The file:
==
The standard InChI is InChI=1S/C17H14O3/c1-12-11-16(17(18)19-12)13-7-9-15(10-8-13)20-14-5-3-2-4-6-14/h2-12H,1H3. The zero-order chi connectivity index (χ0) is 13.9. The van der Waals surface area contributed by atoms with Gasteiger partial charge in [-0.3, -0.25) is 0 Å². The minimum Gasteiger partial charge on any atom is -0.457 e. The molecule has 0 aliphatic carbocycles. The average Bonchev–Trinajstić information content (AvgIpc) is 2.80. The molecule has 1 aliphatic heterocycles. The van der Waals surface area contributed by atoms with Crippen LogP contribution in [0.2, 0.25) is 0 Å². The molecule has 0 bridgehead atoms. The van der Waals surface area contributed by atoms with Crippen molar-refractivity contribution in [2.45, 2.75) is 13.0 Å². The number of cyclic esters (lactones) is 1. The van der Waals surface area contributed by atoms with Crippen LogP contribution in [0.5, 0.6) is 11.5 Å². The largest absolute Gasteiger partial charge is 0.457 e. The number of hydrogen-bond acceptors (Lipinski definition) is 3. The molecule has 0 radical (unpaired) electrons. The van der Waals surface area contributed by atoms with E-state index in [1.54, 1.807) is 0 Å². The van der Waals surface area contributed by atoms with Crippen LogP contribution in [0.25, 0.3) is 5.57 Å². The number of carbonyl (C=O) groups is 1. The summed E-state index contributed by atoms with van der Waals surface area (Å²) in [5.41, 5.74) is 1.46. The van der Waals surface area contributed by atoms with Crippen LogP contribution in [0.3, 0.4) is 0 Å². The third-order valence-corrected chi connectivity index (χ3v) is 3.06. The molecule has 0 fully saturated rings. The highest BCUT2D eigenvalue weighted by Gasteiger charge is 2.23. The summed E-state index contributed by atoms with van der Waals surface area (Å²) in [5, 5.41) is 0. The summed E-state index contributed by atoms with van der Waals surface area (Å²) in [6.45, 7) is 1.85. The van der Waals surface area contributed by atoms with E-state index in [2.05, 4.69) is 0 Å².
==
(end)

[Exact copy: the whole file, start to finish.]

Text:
The standard InChI is InChI=1S/C17H14O3/c1-12-11-16(17(18)19-12)13-7-9-15(10-8-13)20-14-5-3-2-4-6-14/h2-12H,1H3. The zero-order chi connectivity index (χ0) is 13.9. The van der Waals surface area contributed by atoms with Gasteiger partial charge in [-0.3, -0.25) is 0 Å². The minimum Gasteiger partial charge on any atom is -0.457 e. The molecule has 0 aliphatic carbocycles. The average Bonchev–Trinajstić information content (AvgIpc) is 2.80. The molecule has 1 aliphatic heterocycles. The van der Waals surface area contributed by atoms with Crippen LogP contribution in [0.2, 0.25) is 0 Å². The molecule has 0 bridgehead atoms. The van der Waals surface area contributed by atoms with Crippen molar-refractivity contribution in [2.45, 2.75) is 13.0 Å². The number of cyclic esters (lactones) is 1. The van der Waals surface area contributed by atoms with Crippen LogP contribution in [0.5, 0.6) is 11.5 Å². The largest absolute Gasteiger partial charge is 0.457 e. The number of hydrogen-bond acceptors (Lipinski definition) is 3. The molecule has 0 radical (unpaired) electrons. The van der Waals surface area contributed by atoms with E-state index in [1.54, 1.807) is 0 Å². The van der Waals surface area contributed by atoms with Crippen LogP contribution in [0.25, 0.3) is 5.57 Å². The number of carbonyl (C=O) groups is 1. The summed E-state index contributed by atoms with van der Waals surface area (Å²) in [5.41, 5.74) is 1.46. The van der Waals surface area contributed by atoms with Crippen LogP contribution in [0.3, 0.4) is 0 Å². The third-order valence-corrected chi connectivity index (χ3v) is 3.06. The molecule has 0 fully saturated rings. The highest BCUT2D eigenvalue weighted by Gasteiger charge is 2.23. The summed E-state index contributed by atoms with van der Waals surface area (Å²) in [5, 5.41) is 0. The summed E-state index contributed by atoms with van der Waals surface area (Å²) in [6.45, 7) is 1.85. The van der Waals surface area contributed by atoms with E-state index in [2.05, 4.69) is 0 Å².